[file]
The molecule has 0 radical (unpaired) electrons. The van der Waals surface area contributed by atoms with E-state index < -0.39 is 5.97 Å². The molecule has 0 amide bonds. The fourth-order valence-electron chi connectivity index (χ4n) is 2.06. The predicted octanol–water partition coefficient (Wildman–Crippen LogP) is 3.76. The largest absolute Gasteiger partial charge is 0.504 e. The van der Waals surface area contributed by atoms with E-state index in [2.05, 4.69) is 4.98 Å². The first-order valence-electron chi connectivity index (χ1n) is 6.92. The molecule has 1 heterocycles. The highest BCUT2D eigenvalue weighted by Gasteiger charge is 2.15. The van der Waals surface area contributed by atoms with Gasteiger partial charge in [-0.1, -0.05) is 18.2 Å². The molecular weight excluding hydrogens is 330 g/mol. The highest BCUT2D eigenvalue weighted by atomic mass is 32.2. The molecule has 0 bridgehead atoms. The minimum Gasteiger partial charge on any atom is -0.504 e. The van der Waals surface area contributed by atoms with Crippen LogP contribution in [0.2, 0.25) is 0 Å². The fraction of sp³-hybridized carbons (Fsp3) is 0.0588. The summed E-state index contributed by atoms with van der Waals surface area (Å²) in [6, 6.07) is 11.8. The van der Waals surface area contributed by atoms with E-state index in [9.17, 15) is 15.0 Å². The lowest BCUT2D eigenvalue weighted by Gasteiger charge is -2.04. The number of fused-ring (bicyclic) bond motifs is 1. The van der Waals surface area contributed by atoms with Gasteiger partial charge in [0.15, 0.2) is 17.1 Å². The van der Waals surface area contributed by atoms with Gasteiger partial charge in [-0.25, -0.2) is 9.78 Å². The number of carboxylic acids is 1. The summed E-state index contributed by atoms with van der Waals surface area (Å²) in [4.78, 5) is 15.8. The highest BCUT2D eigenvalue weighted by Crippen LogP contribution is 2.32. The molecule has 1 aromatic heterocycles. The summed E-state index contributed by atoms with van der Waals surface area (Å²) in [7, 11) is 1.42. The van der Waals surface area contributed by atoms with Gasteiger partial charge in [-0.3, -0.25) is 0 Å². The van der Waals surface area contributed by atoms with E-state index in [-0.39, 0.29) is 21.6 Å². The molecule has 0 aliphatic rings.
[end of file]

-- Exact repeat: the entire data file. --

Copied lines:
The molecule has 0 radical (unpaired) electrons. The van der Waals surface area contributed by atoms with E-state index < -0.39 is 5.97 Å². The molecule has 0 amide bonds. The fourth-order valence-electron chi connectivity index (χ4n) is 2.06. The predicted octanol–water partition coefficient (Wildman–Crippen LogP) is 3.76. The largest absolute Gasteiger partial charge is 0.504 e. The van der Waals surface area contributed by atoms with E-state index in [2.05, 4.69) is 4.98 Å². The first-order valence-electron chi connectivity index (χ1n) is 6.92. The molecule has 1 heterocycles. The highest BCUT2D eigenvalue weighted by Gasteiger charge is 2.15. The van der Waals surface area contributed by atoms with Gasteiger partial charge in [-0.1, -0.05) is 18.2 Å². The molecular weight excluding hydrogens is 330 g/mol. The highest BCUT2D eigenvalue weighted by atomic mass is 32.2. The molecule has 0 bridgehead atoms. The minimum Gasteiger partial charge on any atom is -0.504 e. The van der Waals surface area contributed by atoms with Crippen LogP contribution in [0.2, 0.25) is 0 Å². The fraction of sp³-hybridized carbons (Fsp3) is 0.0588. The summed E-state index contributed by atoms with van der Waals surface area (Å²) in [6, 6.07) is 11.8. The van der Waals surface area contributed by atoms with E-state index in [9.17, 15) is 15.0 Å². The lowest BCUT2D eigenvalue weighted by Gasteiger charge is -2.04. The number of fused-ring (bicyclic) bond motifs is 1. The van der Waals surface area contributed by atoms with Gasteiger partial charge in [0.15, 0.2) is 17.1 Å². The van der Waals surface area contributed by atoms with Gasteiger partial charge in [-0.25, -0.2) is 9.78 Å². The number of carboxylic acids is 1. The summed E-state index contributed by atoms with van der Waals surface area (Å²) in [4.78, 5) is 15.8. The highest BCUT2D eigenvalue weighted by Crippen LogP contribution is 2.32. The molecule has 1 aromatic heterocycles. The summed E-state index contributed by atoms with van der Waals surface area (Å²) in [7, 11) is 1.42. The van der Waals surface area contributed by atoms with Gasteiger partial charge in [-0.3, -0.25) is 0 Å². The van der Waals surface area contributed by atoms with E-state index in [-0.39, 0.29) is 21.6 Å². The molecule has 0 aliphatic rings.